The love affair with the fireplace cools, the New York Times declares, in a piece of inadvertent self-parody:
“A wood-burning fire in the city is a ridiculous luxury — we would never have put it in ourselves,” said Mr. Arpels, grandson of one of the founders of Van Cleef & Arpels and the former managing partner of Netto Collection, a baby furniture company bought by Maclaren. “In the city, it doesn’t make sense to burn fires, because it’s inefficient and it’s polluting.”
Hard as it may be to believe, the fireplace — long considered a trophy, particularly in a city like New York — is acquiring a social stigma. Among those who aspire to be environmentally responsible, it is joining the ranks of bottled water and big houses.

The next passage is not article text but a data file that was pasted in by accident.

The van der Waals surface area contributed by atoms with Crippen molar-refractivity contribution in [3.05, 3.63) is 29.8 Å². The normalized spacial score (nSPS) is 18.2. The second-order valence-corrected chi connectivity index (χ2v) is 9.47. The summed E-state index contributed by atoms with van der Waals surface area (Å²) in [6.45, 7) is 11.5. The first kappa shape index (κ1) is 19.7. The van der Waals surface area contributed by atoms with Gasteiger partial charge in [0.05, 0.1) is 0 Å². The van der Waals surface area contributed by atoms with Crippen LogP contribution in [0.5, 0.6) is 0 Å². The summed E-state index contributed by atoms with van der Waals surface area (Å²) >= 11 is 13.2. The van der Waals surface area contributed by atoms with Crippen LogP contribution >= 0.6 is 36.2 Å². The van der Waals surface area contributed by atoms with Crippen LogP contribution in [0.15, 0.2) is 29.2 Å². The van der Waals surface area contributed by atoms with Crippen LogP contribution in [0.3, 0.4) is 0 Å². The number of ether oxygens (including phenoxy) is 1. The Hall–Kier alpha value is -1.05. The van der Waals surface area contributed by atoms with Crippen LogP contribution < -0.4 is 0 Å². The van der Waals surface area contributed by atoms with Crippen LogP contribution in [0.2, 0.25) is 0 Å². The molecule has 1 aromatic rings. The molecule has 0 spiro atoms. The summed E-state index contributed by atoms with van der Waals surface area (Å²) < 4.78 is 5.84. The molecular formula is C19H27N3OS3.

Ms. Brown’s and Mr. Arpels’s solution was to install an energy-efficient wood stove in one of the three fireplaces at their farm in Chatham, N.Y. The surrounding countryside is filled with downed trees that would decompose anyway, said Ms. Brown, 38. And Mr. Arpels, 41, gets some exercise from splitting the logs.
“Basically we’re not transporting things using oil from across the world to our house,” she added. “We think this is pretty good, environmentally.”